June 12, 2010

New York Times covers psychopathy debacle

I had no idea when I broke the news of this censorship controversy that it would generate so much mainstream attention. First Science ran with it, and today it's made the New York Times; I am told other major U.S. and international news outlets have made inquiries. I hope this affair will serve as a dramatic lesson to others who might think about making legal threats when someone criticizes their work. The move certainly backfired against psychopathy guru Robert Hare.

Certain theories have weightier real-world implications than others. When a capital case defendant is labeled a "psychopath" in court, it can literally mean the difference between life and death. Similarly, the pejorative label has serious consequences for someone facing lifelong civil detention as a sexual predator. Thus, critical analysis of the reliability and validity of the underlying theory is essential. Researchers whose work lends itself to partisan forensic application should expect scrutiny.

Here's what Benedict Carey, health beat reporter at the New York Times, had to say:
Academic disputes usually flare out in the safety of obscure journals, raising no more than a few tempers, if not voices. But a paper published this week by the American Psychological Association has managed to raise questions of censorship, academic fraud, fair play and criminal sentencing -- and all them well before the report ever became public.

The paper is a critique of a rating scale that is widely used in criminal courts to determine whether a person is a psychopath and likely to commit acts of violence. It was accepted for publication in a psychological journal in 2007, but the inventor of the rating scale saw a draft and threatened a lawsuit if it was published, setting in motion a stultifying series of reviews, revisions and legal correspondence.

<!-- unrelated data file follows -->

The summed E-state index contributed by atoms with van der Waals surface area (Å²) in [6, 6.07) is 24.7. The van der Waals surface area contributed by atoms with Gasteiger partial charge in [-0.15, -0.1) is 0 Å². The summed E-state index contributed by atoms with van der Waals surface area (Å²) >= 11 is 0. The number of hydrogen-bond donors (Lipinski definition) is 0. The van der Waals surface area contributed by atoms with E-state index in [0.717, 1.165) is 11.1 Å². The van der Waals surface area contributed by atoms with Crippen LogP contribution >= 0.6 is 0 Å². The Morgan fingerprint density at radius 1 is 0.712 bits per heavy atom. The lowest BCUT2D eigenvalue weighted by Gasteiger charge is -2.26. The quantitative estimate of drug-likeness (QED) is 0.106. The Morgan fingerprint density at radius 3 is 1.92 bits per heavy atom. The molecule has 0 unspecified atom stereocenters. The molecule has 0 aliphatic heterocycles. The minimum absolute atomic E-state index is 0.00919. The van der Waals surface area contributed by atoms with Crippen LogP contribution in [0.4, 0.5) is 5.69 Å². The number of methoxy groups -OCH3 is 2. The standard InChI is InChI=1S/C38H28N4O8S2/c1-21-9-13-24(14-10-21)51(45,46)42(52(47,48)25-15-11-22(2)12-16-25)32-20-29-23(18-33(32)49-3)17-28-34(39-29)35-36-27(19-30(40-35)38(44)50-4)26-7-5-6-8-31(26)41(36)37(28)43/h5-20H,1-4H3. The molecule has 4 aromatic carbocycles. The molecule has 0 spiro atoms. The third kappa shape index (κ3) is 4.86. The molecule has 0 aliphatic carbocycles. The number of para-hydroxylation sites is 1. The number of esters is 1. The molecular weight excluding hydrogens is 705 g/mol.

"This has been a really, really troubling process from the beginning," said Scott O. Lilienfeld, a psychologist at Emory University and a collaborator with one of the paper's authors. "It has people wondering, 'Do I have to worry every time I publish a paper that criticizes someone that I’ll get slapped with a lawsuit?' " The delay in publication, he said, "sets a very dangerous precedent" and censors scientific discourse….

Dr. Hare's clinical scale, called the Psychopathy Checklist, Revised, is one of the few, if not the only, psychological measures in forensic science with any scientific backing…. Dr. Skeem and Dr. Cooke warned in their paper that the checklist was increasingly being mistaken for a complete definition of psychopathy -- a broader personality construct that includes deceitfulness, impulsivity and recklessness, though not always aggression or illegal acts. The authors contended that Dr. Hare's checklist warps that concept by making criminal behavior a more central component than it really is…. {NOTE: The New York Times later issued a correction of the above portion that is in red; clearly, it's wrong to call the PCL "one of the few, if not the only," forensic psychology measures with any scientific backing!}